Wednesday, June 14, 2006

The Day I Talk About North Korea

Just watched a documentary about the least known country in the world, North Korea.

I know, what's so interesting about it right?
Well, for starters, they are a very self-contained socialist country. In other words, a really communist state. In fact, they are so communist, even Mao would blush in his grave.

The Americans (pro-Democracy people, or so they say they are) hate them, the world knows close to nothing about the North-Koreans hush-hush lives, that's why the BBC documentary on them was worth watching.

The documentary had two main protagonists, both teenage girls, and were both involved in the Mass Games. The Mass Games is a glorification of communism in the form of a mass display consisting of marching and dancing, which showcase the unity and brotherhood of the country. They spend months of hard work, sweating and toiling in preparation for the performance as they want to express their gratitude toward their great leader, General Kim Jong Il.

We are then shown footages of their rigorous regimental gymnastics training as well as clips of the girl's propaganda-ish "history of revolution" lessons that demonize the democratic Americans as opressors and possible invaders that will destroy the peace and happiness that North Korea is enjoying.

Well, you can't exactly blame them for hating the Americans so much, can you? They made alot of noise about how North Korea shouldn't have nuclear power, about how Kim Jong Il is constantly repressing his people, how democracy should be practised around the world, and that North Korea should switch to it as well because communism is evil and all that yadda yadda.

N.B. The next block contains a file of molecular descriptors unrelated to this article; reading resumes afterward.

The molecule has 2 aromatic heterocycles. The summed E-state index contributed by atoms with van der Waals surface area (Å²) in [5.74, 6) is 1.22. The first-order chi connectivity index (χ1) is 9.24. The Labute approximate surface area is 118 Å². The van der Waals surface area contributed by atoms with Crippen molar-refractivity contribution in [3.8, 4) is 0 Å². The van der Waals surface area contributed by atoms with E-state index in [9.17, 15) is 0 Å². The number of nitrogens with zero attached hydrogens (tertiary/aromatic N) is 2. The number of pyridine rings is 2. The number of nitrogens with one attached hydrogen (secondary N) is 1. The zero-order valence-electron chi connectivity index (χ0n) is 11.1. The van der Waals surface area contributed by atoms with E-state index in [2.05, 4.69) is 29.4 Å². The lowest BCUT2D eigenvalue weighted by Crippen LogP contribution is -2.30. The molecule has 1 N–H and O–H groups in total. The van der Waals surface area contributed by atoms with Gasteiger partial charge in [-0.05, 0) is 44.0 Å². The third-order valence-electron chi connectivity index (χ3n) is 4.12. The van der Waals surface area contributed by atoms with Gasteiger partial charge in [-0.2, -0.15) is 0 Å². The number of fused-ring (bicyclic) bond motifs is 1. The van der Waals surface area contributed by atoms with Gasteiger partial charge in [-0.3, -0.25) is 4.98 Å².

So much for the talk about "accepting and embracing diversity". I mean, for God's sake, North Korea isn't even trying to force communism down your throat (or anybody's throat,for the mater) and there you are calling them names as well as attempt to force-feeding it democracy. Don't get me wrong though; I'm happy that Singapore is a merito-democratic society and I'm not about to go pro-communist. At all.

I mean, if the people are happy living in the delusion of a perfect communist state, then why can't they just be left alone to think what they want to think? I simply cannot comprehend how those hypocritical democrats can justify their stand on "accepting differences" when they evidently cannot.

After watching the documentary, I did feel kinda sad for the North Koreans though. I can't imagine a day with only one tv channel (that broadcasts propaganda for only five hours daily), frequent blackouts (in preparation for possible attacks), no freedom of speech (at least we do get some amount of it here), no computer...

At the end of the day, it only boils down to one thing: You got to take the good with the bad.

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